HARBOUR (new plein air paintings by Sarah Jones of cranes and other things on the water) opened last Friday at the gallery. See the entire collection now also on the online shop!
These new paintings are part of an ongoing exploration of the transient nature of Saint John’s urban and industrial landscape. Sarah is here trying to evoke the fluidity of these sites. She notes that even things so seemingly stolid as the harbour cranes are constantly moving and changing, much like the water and ships around them.
Thank you to our Mi’kmaq artists for graciously sharing their work, and to our elder Gilbert Sewell for his gentle guidance and care.
A word about Glogewjiwinu, a collection of traditional and digital art by Mi’kmaq artists from New Brunswick, Nova Scotia and Newfoundland.
“The title of our exhibition for the month of June is Glogewjiwinu. The word translates from Mi’kmaq to mean star people, people in the stars, or people of the stars. (Beautifully, I may also be translated to mean “people dealing with the stars”.)”
Much like nature, we may observe the changing landscapes of artists sharing their art via apps and social media today. I’ve always been fascinated with the power of social media and the freedom it gives to everyone who has access to it. It’s a place for voice, and a realm where people can create, learn and tell their own stories. Art is inevitable. The sharing of it, intuitive and engaging.
This past winter, many storm days were often lit with images of light from my own family, but also from an array of artists that found their way onto my screen. From Instagram to SoundCloud, the nature of this technology led me into a beautiful world of Mi’kmaq expression by more young artists I didn’t know existed. I observed something special happening here, a whole new generation of Mi’kmaq who were living, breathing, surviving examples of everything our ancestors wanted for us.
Curating is something I am new to, and I’ve come to view it as creation itself. I serve to present these 9 Mi’kmaq artist’s work, with the guidance of our Elder (10) in the light they were meant to shine in -on the forefront- in order to extrapolate and share their meanings into what’s next, living, current. By being who they are, sharing, and learning about their heritage, these talented artists are building a stronger generation. In their expressions, I see we are alive and ever-evolving as Mi’gmaq people, vibrant in our ancestral spheres.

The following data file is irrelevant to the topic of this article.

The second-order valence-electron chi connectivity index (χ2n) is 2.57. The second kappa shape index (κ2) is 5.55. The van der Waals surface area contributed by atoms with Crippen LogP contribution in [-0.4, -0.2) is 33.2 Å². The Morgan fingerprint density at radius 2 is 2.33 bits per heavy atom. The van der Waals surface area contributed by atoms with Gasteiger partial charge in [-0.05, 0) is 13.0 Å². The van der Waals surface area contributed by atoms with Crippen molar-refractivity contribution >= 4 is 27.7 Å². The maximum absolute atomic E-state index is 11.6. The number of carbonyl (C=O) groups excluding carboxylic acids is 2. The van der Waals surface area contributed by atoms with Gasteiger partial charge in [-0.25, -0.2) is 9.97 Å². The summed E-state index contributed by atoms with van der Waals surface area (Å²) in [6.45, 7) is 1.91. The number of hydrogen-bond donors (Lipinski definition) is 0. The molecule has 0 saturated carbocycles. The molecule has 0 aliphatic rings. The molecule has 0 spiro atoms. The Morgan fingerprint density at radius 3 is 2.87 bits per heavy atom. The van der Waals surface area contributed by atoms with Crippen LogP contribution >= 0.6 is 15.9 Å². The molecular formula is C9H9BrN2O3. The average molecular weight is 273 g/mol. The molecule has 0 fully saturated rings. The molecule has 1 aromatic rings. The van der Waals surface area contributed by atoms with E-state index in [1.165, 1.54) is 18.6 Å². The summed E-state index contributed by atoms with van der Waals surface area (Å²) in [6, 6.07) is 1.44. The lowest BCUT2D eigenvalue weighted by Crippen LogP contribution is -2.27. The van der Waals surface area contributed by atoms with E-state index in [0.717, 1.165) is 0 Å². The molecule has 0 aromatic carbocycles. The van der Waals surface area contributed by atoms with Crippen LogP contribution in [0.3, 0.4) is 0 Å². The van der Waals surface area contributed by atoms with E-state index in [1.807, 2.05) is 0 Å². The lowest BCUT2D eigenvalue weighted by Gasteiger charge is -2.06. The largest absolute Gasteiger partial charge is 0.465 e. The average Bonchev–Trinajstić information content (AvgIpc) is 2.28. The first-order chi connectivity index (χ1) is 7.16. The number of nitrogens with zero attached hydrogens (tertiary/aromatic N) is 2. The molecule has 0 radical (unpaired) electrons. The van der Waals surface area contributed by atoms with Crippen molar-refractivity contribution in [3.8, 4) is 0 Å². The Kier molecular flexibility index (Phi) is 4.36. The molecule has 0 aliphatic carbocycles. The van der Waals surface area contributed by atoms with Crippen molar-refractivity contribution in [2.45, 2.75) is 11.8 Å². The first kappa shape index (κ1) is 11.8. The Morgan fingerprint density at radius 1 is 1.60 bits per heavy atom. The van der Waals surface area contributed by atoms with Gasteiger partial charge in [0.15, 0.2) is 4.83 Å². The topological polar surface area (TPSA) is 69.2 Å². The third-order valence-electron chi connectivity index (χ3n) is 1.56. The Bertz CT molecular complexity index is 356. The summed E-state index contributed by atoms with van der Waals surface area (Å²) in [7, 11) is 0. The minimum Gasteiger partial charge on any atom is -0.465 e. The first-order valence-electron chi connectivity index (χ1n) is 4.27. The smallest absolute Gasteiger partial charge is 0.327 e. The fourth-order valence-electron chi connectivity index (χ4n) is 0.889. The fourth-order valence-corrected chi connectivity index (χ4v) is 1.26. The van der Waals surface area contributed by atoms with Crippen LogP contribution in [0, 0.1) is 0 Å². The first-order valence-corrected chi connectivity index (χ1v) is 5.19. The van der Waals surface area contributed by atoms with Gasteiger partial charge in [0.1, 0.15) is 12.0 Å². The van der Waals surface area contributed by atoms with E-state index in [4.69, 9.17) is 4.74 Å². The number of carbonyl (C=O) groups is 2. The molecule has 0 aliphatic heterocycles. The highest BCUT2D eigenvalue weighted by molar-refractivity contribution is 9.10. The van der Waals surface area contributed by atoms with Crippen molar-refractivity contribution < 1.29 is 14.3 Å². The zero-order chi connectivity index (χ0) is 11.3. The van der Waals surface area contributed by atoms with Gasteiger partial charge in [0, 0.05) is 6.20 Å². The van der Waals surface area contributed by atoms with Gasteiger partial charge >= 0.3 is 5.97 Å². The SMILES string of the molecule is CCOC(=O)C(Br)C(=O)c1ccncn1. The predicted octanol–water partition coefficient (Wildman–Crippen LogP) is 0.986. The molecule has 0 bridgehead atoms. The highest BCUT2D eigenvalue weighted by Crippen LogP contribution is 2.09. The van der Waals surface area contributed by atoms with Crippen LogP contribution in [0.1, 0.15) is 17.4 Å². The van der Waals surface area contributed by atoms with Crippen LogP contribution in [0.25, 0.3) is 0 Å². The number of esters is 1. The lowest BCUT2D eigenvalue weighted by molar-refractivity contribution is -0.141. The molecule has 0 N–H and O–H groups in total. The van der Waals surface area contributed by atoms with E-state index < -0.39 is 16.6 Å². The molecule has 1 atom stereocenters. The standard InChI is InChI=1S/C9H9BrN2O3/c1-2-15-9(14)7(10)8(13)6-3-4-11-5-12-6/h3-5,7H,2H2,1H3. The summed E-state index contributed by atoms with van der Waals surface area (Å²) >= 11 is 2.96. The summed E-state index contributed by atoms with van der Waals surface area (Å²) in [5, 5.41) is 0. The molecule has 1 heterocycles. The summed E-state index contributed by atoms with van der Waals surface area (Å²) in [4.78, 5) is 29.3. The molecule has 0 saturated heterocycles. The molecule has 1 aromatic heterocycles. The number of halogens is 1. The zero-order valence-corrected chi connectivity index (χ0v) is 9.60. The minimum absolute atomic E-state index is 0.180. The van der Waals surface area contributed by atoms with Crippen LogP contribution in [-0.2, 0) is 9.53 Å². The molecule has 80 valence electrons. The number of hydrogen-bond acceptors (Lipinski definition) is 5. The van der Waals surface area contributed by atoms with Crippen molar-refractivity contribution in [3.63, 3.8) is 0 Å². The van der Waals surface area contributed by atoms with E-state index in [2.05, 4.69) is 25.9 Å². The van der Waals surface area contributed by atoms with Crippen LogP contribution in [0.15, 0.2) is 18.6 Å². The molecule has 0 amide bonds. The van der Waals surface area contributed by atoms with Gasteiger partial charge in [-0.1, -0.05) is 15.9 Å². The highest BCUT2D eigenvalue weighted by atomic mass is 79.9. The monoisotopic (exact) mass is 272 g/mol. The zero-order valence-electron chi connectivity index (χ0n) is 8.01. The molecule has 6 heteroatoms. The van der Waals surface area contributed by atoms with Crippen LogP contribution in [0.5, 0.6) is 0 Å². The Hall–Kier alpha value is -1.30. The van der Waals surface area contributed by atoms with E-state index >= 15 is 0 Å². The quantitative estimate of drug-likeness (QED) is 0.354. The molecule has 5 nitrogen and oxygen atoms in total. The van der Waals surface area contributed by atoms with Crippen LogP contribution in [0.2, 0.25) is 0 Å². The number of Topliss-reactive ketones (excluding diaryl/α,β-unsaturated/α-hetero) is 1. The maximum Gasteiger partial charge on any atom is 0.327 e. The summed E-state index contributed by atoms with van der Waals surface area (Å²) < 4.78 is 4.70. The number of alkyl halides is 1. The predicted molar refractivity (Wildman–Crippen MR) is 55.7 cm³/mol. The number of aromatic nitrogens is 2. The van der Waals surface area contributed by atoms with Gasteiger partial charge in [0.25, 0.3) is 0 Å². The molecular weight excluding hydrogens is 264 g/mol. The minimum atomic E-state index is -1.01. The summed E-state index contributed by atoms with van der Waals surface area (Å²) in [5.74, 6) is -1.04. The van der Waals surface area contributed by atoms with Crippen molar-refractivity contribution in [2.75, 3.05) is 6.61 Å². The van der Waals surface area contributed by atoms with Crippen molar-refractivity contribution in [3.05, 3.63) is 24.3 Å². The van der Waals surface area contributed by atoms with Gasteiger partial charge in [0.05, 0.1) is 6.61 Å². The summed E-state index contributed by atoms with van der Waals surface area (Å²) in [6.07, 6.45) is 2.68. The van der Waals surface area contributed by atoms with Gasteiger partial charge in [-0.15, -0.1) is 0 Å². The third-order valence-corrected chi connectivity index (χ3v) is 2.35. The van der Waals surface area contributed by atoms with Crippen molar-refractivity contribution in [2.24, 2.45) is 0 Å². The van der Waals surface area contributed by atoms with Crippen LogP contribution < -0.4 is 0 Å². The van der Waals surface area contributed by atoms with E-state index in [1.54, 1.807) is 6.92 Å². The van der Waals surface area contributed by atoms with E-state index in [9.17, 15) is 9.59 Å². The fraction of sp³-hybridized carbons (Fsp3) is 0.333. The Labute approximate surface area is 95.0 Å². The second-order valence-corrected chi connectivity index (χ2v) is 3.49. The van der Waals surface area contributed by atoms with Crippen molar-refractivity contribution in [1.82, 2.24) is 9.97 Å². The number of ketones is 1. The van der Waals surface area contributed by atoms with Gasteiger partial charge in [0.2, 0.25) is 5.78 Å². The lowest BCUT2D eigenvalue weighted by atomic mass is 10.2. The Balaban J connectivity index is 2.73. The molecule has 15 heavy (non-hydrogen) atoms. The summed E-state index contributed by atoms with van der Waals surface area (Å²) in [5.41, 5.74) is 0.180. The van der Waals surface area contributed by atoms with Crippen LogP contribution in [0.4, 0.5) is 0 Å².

My father always told me that when I create, I become the creator, and that this spirit follows through in my work. I see this in these young artists’ work as well. These images of light, mixed with those of resistance have created an atmosphere of pure strength and resilience to draw from. For me, they evoke a sense of celestial peace and wonder. They also share the reality of the grief we are trying to move through due to historical and personal trauma.
When I shared what I was seeing with my father, we talked about the glows, the themes of the pieces, and a common thing shone though. These were images that had to do with the sky and our relationship to it, as well as how we navigate the earth and our relationships with each other. From the smudge bowl carrying our prayers to our creator, to rainbows, starlight -sentience- legends painted in bold lines and colors, the forms and the shimmering …the first word he said was “Glogewjiwinu”. We were viewing expressions of people of the stars. And since we believe we come from the stars, the name suited this exhibit as a whole.
So on this first day of summer I celebrate our young Mi’kmaq artists. I hope you are inspired by this presentation of photography, paintings, drawings, spoken word, digital and traditional art as much as I am. This exhibit is my way of honoring them for their ingenuity, spirit, courage, knowledge and creativity.
You are exquisite.
Our ancestors are close.
June 21, 2017
See the full list and details on their website here!
The Charlotte Street Arts Centre is looking for a new tenant to join our community Arts building! With just under 425 sq. ft. this centrally located, beautiful space in downtown Fredericton boasts high ceilings with an abundance of natural light. This charming space would make a wonderful home for an artist or collective of artists looking to share a space and get those creative juices flowing!
732 Charlotte St, Charlotte Street Arts Centre
Studio, Room 133
Space Availability: Just under 425 sq. ft
Rent: $575/ month including utilities
One year lease contract